My first summer in New York I was 17, training at The Joffrey's summer intensive and spending my spare time taking extra classes at Steps, with jazz master Luigi, and at ABT (which, in it's pre-JKO days, offered an amazing daily open class). I was also seeing as much ballet as I could squeeze out of my limited allowance.

 

One night, my roommate Ali and I decided to get standing room tickets to ABT's Le Corsaire at the Met. It was about 45 minutes before curtain, our apartment was on the other side of Central Park and our feet were covered in blisters. We ran. Tourists laughed at the sight of two bunheads sprinting, the horse-carriage drivers kept calling out to us, jokingly asking if we needed a lift. We reached the lobby, sweaty and breathless, with less than five minutes to spare, only to find that every ticket under $100 was already sold. Crestfallen, we walked away, but the box office worker called us back. He had two press seats in orchestra center that were going unused, and he handed them to us for free.

 

That night, for the first time, I got to see Angel Corella dance. It was literally jaw-dropping. Those jumps were just so high. I couldn't figure out how exactly he managed to seemingly defy gravity. And I will never forget his seven priouettes that he finished by gradually slowing down to a halt in relevé, holding it for a second, letting the audience go crazy, then closing to fifth with complete control. I'd never known that a body could even do that—and with charisma! For me, seeing Corella dance blew open the possibilities of what ballet could be.

 

Yesterday I received a press release that Corella will retire as a principal dancer with ABT this season. His final performance is scheduled for June 28, dancing Prince Siegfried opposite Paloma Herrera's Odette/Odile in Swan Lake. Although he will continue his career as artistic director and principal dancer with Barcelona Ballet, he will be sorely missed in New York. ABT has many other great male dancers, but none hold the same place in my heart as Angel Corella.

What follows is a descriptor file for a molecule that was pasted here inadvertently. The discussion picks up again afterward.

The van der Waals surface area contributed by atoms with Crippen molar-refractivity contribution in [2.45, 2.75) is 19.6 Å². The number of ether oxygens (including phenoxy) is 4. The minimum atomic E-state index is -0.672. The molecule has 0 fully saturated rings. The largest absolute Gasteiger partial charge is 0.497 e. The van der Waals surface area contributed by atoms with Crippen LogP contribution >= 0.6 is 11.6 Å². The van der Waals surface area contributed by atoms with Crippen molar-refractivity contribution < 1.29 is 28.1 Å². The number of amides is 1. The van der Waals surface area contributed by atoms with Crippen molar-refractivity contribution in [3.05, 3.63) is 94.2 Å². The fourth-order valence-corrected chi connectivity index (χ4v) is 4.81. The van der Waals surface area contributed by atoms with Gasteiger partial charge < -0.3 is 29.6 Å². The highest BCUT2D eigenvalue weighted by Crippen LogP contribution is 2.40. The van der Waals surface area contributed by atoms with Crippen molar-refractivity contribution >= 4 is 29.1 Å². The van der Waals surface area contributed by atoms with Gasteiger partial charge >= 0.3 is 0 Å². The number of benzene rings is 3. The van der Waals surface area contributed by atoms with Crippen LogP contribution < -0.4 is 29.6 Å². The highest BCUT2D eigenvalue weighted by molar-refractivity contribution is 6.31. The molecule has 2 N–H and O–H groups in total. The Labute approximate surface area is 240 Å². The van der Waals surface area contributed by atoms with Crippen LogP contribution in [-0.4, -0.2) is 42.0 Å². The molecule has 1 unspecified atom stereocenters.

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During one of Charlotte Nash's first few weeks with Houston Ballet II, she was thrown into a run-through of Balanchine's Theme and Variations. "I had never really understudied before and I didn't know what I was doing," she says. "I fell right away and was quickly replaced." For Nash, now a dancer with Festival Ballet Providence, the episode was a tough lesson. "I was mortified, but then I said to myself, 'Okay, I need to figure out how to learn things more quickly.'"

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Courtesy BLOCH

Today's ballet dancer needs a lot from a pointe shoe. "What I did 20 years ago is not what these dancers are doing now," says New York City Ballet shoe manager Linnette Roe. "They are expected to go harder, longer days. They are expected to go from sneakers, to pointe shoes, to character shoes, to barefoot and back to pointe shoes all in a day."

The team at BLOCH developed their line of Stretch Pointe shoes to address dancer's most common complaints about the fit and performance of their pointe shoes. "It's a scientific take on the pointe shoe," says Roe. Dancers are taking notice and Stretch Pointe shoes are now worn by stars like American Ballet Theatre principal Isabella Boylston, who stars in BLOCH's latest campaign for the shoes.

We dug into the details of Stretch Pointe's most game-changing features:

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The Joffrey Ballet's Amanda Assucena and Greig Matthews in Cathy Marston's Jane Eyre. Cheryl Mann, Courtesy Joffrey Ballet.

Wonder what's going on in ballet this week? We've rounded up some highlights.

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Herman Cornejo in Don Quixote. Gene Schiavone, Courtesy ABT.

American Ballet Theatre's fall season at Lincoln Center's Koch Theater offers a chance to see the company in shorter works and mixed-repertoire programs. This year's October 16–27 run honors principal Herman Cornejo, who's celebrating his 20th anniversary with the company. Cornejo will be featured in a special celebratory program as well as a new work by Twyla Tharp (her 17th for the company), set to Johannes Brahms' String Quartet No. 2 in G Major, Op. 111. The October 26 program will include Cornejo in a pas de deux with his sister, former ABT dancer Erica Cornejo.

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